Spring Morning is characteristic of his later work. Gauld was drawn to semi-derelict buildings in rural locations, and painted many such scenes of farmhouses, barns and mills glimpsed through trees. The setting of this picture has not yet been identified; it could be somewhere in Scotland or France.

Gauld was elected as a full member of the Royal Scottish Academy in 1924. This canvas was exhibited at the Academy’s annual exhibition in 1927.

Presented by the Scottish Modern Arts Association, 1964


David Foggie, Dreams, c.1928. City Art Centre, Museums & Galleries Edinburgh.


oil on canvas (laid down), 1928

David Foggie RSA, RSW (1878-1948)

The First World War created an uncertain economic climate for artists. Prior to the conflict, collectors and dealerships sustained many careers through sales of works. However, patronage and commercial support dwindled in later years, leading artists to seek additional forms of income. Teaching, at least on a part-time basis, became increasingly common.

Dundee-born artist David Foggie started teaching at Edinburgh College of Art in 1919. He spent the 1920s on a distinguished body of staff that included Henry Lintott, Adam Bruce Thomson, D.M. Sutherland and Dorothy Johnstone.

As a tutor, Foggie placed great emphasis on composition, tonal relations and accurate drawing skills. Dreams demonstrates his own accomplishments in these areas.

Presented by the Scottish Modern Arts Association, 1964

Rest Time in the Life Class

Dorothy Johnstone, Rest Time in the Life Class, 1923. © the artist’s estate

Rest Time in the Life Class

oil on canvas, 1923

Dorothy Johnstone ARSA (1892-1980)

Dorothy Johnstone was just 16 when she enrolled at Edinburgh College of Art. Having excelled as a student, she joined the college’s teaching staff in 1914.

This painting offers a glimpse into one of Johnstone’s classes. A life model is shown taking a break from posing, while students discuss and refine their compositions. Johnstone herself appears in the top right corner, working at an easel.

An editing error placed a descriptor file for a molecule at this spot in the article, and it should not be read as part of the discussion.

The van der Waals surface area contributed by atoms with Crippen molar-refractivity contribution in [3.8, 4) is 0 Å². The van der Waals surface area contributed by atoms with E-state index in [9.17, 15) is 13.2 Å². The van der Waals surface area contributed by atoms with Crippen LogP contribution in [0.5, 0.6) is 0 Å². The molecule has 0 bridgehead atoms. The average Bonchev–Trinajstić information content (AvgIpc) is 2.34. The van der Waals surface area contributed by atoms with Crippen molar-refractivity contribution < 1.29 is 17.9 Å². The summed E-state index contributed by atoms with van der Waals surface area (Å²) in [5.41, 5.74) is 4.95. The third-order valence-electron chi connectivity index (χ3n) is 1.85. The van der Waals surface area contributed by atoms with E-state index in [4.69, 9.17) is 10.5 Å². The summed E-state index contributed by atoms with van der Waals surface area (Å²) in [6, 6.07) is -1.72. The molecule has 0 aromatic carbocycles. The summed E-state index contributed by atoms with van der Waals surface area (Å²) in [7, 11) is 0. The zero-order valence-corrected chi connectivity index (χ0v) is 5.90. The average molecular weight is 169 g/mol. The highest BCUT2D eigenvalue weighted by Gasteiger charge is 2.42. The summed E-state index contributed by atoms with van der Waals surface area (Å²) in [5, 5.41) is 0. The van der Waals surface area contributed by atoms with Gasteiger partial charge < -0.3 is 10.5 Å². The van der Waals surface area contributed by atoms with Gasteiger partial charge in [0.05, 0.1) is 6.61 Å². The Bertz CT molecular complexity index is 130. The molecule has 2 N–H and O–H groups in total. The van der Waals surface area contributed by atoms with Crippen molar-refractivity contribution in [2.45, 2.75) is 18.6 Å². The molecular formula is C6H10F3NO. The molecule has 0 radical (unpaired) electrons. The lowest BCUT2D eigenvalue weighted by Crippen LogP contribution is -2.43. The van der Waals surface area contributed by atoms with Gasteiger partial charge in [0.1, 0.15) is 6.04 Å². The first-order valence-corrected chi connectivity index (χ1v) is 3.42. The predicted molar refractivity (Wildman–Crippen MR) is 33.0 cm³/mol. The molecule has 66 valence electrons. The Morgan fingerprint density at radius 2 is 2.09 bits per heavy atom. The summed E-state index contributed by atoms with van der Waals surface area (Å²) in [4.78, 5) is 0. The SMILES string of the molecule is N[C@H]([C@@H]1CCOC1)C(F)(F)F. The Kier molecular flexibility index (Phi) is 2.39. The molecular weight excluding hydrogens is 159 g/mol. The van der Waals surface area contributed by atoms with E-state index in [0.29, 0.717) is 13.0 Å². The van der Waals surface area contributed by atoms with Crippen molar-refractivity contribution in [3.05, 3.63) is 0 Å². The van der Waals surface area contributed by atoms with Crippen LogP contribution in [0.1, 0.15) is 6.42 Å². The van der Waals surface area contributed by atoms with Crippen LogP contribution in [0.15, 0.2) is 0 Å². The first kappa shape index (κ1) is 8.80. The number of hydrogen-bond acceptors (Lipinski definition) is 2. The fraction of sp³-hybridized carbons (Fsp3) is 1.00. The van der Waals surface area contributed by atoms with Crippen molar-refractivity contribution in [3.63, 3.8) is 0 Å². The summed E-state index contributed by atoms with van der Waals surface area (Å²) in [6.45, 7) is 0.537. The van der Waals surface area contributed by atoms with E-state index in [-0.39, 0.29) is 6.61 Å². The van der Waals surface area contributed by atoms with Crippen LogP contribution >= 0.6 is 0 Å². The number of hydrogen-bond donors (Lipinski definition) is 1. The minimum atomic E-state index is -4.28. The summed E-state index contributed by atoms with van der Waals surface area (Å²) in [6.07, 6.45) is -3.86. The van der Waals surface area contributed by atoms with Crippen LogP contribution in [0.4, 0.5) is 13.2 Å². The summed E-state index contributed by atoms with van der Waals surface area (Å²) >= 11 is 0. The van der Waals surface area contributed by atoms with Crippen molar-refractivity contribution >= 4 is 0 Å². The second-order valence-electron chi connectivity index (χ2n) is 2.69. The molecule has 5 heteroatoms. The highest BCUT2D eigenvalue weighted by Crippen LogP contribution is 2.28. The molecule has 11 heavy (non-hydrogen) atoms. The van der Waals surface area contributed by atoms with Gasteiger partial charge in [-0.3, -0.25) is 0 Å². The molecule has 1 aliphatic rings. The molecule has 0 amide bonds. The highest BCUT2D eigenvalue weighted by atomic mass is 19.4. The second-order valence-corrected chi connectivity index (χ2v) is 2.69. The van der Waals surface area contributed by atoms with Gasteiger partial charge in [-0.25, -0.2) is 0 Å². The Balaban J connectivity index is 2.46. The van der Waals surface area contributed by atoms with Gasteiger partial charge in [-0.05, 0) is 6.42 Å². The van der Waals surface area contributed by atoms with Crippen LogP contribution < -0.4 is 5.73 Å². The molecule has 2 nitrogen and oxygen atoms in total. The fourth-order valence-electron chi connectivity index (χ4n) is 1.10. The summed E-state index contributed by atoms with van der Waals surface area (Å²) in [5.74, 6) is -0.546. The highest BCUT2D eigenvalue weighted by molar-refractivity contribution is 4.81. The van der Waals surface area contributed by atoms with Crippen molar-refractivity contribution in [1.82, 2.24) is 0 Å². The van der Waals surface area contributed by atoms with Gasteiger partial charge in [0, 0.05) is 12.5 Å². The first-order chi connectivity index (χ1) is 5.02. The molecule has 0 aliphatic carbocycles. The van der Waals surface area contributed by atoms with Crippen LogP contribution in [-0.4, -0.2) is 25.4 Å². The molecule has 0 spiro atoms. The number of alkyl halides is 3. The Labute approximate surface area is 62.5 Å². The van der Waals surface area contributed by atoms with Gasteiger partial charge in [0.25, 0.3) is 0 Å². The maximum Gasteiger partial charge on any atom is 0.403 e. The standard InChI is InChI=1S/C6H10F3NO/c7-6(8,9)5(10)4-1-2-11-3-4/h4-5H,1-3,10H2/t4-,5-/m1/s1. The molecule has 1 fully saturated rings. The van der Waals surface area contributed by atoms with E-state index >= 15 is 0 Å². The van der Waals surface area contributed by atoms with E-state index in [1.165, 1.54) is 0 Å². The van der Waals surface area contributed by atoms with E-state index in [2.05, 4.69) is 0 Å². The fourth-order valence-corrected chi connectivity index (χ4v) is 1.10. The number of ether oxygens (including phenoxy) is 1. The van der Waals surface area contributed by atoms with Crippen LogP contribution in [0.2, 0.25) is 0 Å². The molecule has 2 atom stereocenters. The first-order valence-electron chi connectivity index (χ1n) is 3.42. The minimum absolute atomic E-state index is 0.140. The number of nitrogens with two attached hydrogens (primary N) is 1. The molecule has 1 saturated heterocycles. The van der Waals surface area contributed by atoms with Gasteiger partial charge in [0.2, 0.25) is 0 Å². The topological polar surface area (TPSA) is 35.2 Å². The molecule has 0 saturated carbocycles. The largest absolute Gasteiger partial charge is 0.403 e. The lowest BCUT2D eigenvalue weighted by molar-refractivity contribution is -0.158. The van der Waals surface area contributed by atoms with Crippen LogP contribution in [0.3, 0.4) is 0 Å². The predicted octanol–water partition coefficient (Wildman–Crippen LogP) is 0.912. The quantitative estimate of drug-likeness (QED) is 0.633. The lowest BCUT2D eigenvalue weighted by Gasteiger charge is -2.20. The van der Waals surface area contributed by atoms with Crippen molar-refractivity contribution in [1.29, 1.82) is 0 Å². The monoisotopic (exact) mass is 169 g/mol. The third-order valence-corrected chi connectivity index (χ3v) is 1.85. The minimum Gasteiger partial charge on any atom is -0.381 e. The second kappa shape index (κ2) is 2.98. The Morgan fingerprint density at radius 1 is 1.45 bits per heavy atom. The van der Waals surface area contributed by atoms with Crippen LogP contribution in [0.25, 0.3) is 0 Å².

Rest Time in the Life Class was displayed in 1924, the same year that Johnstone married the artist D.M. Sutherland. She was subsequently obliged to resign from her teaching position, as married women were barred from holding full-time posts. Although opportunities for women artists slowly improved during the 1920s, discrimination remained common.

Purchased from the artist (Jean F. Watson Bequest Funds and government grant-in-aid), 1980

Portrait of an Artist, William Skeoch Cumming (1864-1929)

James Pittendrigh MacGillivray, Portrait of an Artist, William Skeoch Cumming (1864-1929), 1920. City Art Centre, Museums & Galleries Edinburgh.

Portrait of an Artist, William Skeoch Cumming (1864-1929)

bronze, 1920

James Pittendrigh MacGillivray RSA, LL.D. (1856-1938)

James Pittendrigh MacGillivray was a painter, poet and musician, though he is chiefly known as a sculptor. Originally from Aberdeenshire, he moved to Glasgow in 1876, where he became associated with the Glasgow Boys.

This bronze bust dates from 1920, when MacGillivray’s career and reputation were firmly established. The subject is the painter and designer William Skeoch Cumming, a friend who shared MacGillivray’s interest in Scottish history and culture.

MacGillivray was a Scottish nationalist and supporter of home rule. An early proponent of the ‘Scottish Renaissance’, his poems were often written in Scots dialect. In 1922 he published a volume of verse entitled Bog-Myrtle and Peat Reek.

Presented by the Scottish Modern Arts Association, 1964

National Gallery and Castle, Edinburgh

Nicol Laidlaw, National Gallery and Castle, Edinburgh, 1925. City Art Centre, Museums & Galleries Edinburgh.

National Gallery and Castle, Edinburgh

etching on paper, 1925

Nicol Laidlaw RSA (1886-1929)

The Scottish National War Memorial was the most significant public art project to take place in Scotland in the 1920s. Designed by the architect Robert Lorimer, and located within the precincts of Edinburgh Castle, the Memorial was devised to honour the causalities of the First World War on a national scale. Construction work began in 1923 and continued until 1927.

This etching by Nicol Laidlaw records the progress of the project in 1925. A series of cranes and temporary structures can be seen on the horizon, gradually transforming Edinburgh’s architectural skyline.

The revival of printmaking was a major trend in Scottish art during the 1920s. Increasing numbers of artists earned a living making etchings for a buoyant commercial market.

Presented by an anonymous donor, 2016


To explore more works presented as part of the Bright Shadows exhibition please visit Art UK's 'Curations' digital exhibition here. 

Bright Shadows: Scottish Art in the 1920s